Why these days? Well, as you may be aware, the boundary between for profit and non profit is becoming more porous every day. First, there are the C-Corps who spin-off foundations and/or nonprofit arms to do good (Ben and Jerry's, for instance did this) - or who simply use their marketing departments as the aegis. There are also the C-Corps whose missions are socially conscious from the outset, or like Tom's that's an example of both. Then there is the growing world of social entrepreneurs, who start up projects to do good using the traditional for profit structures: LLC (Do Well. Do Good., for example), S-Corps, etc. And then, within the last few years, there are the new corporate forms such as the low profit, limited liability company (L3C) and B-Corp that are formalizing the hybridization of for profit and non.
All of these new forms and variations, even though creating more complexity, are, in my mind, good news. Why? Because they signal a growing understanding among us that doing good is not something that should be done as an afterthought or on the side, as occasional volunteer work or church activity. No. That way of thinking is dying. We now realize that we can earn our living (even a good one!) and do good at the same time - they can work hand-in-glove.
And not only can we do this, we should and must. If the reach of technology with its 24/7 stream of information has meant anything, it's meant an expanded awareness of the enormity of world issues begging for solution. From the environment to food supply, to human health and education, to poverty and social injustice, there is business to be done here. And more and more people are stepping up to take part. As a result, more ways are emerging to structure this new kind of business that does good as its mission, with a wider range of choices for start-ups.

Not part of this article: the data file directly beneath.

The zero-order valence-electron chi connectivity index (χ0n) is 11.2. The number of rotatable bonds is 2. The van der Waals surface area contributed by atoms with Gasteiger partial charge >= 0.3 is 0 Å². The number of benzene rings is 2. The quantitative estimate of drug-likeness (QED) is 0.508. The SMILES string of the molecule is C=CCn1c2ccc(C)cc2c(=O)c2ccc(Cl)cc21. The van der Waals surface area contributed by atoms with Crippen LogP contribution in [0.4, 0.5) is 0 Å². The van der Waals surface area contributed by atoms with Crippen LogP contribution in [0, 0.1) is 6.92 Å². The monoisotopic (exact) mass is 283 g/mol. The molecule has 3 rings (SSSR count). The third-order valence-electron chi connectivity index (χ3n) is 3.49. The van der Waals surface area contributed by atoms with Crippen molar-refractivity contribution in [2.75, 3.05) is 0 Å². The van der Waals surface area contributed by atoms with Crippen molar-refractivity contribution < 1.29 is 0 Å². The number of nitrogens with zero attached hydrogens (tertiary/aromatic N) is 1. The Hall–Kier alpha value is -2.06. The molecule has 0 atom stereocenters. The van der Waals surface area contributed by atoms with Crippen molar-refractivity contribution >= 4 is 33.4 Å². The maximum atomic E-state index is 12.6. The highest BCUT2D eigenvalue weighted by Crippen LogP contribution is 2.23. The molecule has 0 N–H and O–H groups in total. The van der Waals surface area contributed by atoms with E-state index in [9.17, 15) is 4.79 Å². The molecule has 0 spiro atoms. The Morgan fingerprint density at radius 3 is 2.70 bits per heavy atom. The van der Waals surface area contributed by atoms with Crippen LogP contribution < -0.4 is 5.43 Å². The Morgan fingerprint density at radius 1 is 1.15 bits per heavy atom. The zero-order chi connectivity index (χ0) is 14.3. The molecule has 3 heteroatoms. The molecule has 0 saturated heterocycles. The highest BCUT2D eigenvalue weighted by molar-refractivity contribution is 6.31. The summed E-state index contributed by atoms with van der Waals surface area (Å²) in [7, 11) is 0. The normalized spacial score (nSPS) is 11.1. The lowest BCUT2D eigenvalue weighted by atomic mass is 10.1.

So, how does one begin to answer the question: under what structure should I develop my Big Idea? First off, thinking of the range of possibilities in terms of a continuum can be helpful. With one end being the "pure" nonprofit and the other being the "pure" for profit, like this:
Next, ask yourself some basic questions - such as:
1) Why am I considering a nonprofit? What benefits do I imagine will be gained by it?
2) What concerns do I have about forming a nonprofit? What limitations do I imagine will be the result?
3) What uncertainties/unknowns do I have about nonprofits? What do I think I know for certain?
Then answer the same questions about a for profit structure. And with this information, you can start to weigh the benefits of the various options out there for your particular situation. For example, if you like the notion of letting people know that your Big Idea is primarily about doing good in the world, rather than making you a millionaire (which, by the way, is not bad in itself nor is it incompatible with the nonprofit, per se) then you may be leaning more toward the nonprofit side of the equation. But if, at the same time, you are concerned about wrangling a broadly representative, volunteer board in addition to managing your start-up and you don't need donations (in other words, you expect to be able to sell your product/service at a profit), then you might want to take a look at B-Corp and L3C options.
The most important thing is to do your research well in advance of filing for whatever structure you choose. Having to change your incorporation status after the fact just means more paperwork and less time to devote to your Big Idea to Do Good!
For more detailed information on what a 501(c)3 nonprofit organization is about, see Chapter 1 of Nonprofit-KnowHow - take a look here. And thanks to Sarah for raising the question!